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Federal scientists doing routine sturgeon population survey work in the Detroit River last week got a HUGE surprise when they encountered a 7 foot long, 100-year-old female sturgeon. More than half a million sturgeon lived in the Detroit River in the 19th century, NPR reported. Now there are believed to be only about 7,000 because of overfishing and habitat loss, but the Detroit River’s water has vastly improved in recent decades. The scientist pictured next to the fish above, Jennifer Johnson, thinks this whopper of a catch has “captured so many people’s imaginations because of what it shows us about real-life magic.” Or it’s just a freaky big fish!
By Nilanga Jayasinghe, Manager of the Wildlife Conservation team at World Wildlife Fund Imagine living in a modern, densely populated city. On any given morning, you might expect to look out your window and see a stream of cars and pedestrians on their daily commute, bustling shops and restaurants selling their wares, or perhaps local […]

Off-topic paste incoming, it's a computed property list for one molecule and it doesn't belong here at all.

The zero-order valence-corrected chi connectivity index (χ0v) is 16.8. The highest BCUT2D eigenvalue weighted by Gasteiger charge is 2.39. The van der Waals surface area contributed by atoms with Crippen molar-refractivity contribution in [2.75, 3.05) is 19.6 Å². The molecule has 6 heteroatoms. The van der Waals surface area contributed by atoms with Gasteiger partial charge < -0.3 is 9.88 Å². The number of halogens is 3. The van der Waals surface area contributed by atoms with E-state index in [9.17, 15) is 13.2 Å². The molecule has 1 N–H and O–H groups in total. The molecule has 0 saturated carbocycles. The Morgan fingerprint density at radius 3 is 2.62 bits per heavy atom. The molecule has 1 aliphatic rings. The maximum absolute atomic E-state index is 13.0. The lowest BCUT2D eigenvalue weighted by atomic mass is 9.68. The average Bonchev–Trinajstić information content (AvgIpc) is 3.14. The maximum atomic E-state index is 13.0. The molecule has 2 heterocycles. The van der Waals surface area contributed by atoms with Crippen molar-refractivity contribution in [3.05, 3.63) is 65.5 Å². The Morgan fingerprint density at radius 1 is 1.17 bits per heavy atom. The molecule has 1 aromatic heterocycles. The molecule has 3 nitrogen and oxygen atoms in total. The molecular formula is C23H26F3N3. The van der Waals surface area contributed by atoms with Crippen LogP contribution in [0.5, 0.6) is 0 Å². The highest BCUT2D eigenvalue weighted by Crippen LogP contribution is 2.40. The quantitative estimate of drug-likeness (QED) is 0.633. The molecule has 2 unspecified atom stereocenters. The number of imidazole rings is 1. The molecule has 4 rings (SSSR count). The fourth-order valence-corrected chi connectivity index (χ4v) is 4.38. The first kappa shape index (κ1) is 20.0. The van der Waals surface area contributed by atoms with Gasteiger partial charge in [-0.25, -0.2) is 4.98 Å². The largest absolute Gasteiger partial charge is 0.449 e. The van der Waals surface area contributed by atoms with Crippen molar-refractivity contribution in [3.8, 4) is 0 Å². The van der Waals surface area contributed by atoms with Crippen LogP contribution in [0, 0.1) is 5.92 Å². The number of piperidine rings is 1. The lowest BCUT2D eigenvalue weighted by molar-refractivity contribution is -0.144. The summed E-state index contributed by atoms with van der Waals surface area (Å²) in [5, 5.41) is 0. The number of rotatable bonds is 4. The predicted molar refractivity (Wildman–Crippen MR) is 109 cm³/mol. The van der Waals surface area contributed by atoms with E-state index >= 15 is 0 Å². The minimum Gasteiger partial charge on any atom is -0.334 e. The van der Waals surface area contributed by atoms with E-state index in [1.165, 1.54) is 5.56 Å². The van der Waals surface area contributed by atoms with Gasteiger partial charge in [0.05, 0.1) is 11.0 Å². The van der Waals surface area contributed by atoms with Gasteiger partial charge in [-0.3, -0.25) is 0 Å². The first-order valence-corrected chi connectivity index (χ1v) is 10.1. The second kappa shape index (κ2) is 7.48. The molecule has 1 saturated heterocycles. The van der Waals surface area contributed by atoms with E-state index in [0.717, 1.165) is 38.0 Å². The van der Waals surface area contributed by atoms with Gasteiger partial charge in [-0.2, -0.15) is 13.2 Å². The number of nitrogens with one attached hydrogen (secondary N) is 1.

Guest Post by Azzedine Downes, President & CEO, International Fund for Animal Welfare IFAW has long been a leader in recognizing the inherent link between biodiversity and climate change, the existential threat both issues pose to life on our planet, and the critical need to address both these threats together. This week, the results of […]
President Biden: "Watch out for the cicadas. I just got one – it got me." pic.twitter.com/jfrik4bgpB — The Hill (@thehill) June 9, 2021 If you live in Washington, D.C. the cicadas are hard to ignore. But this week their mating-frenzied existence reached new levels of intrusion in day-to-day DC. On Tuesday evening, as AP’s Jonathan […]
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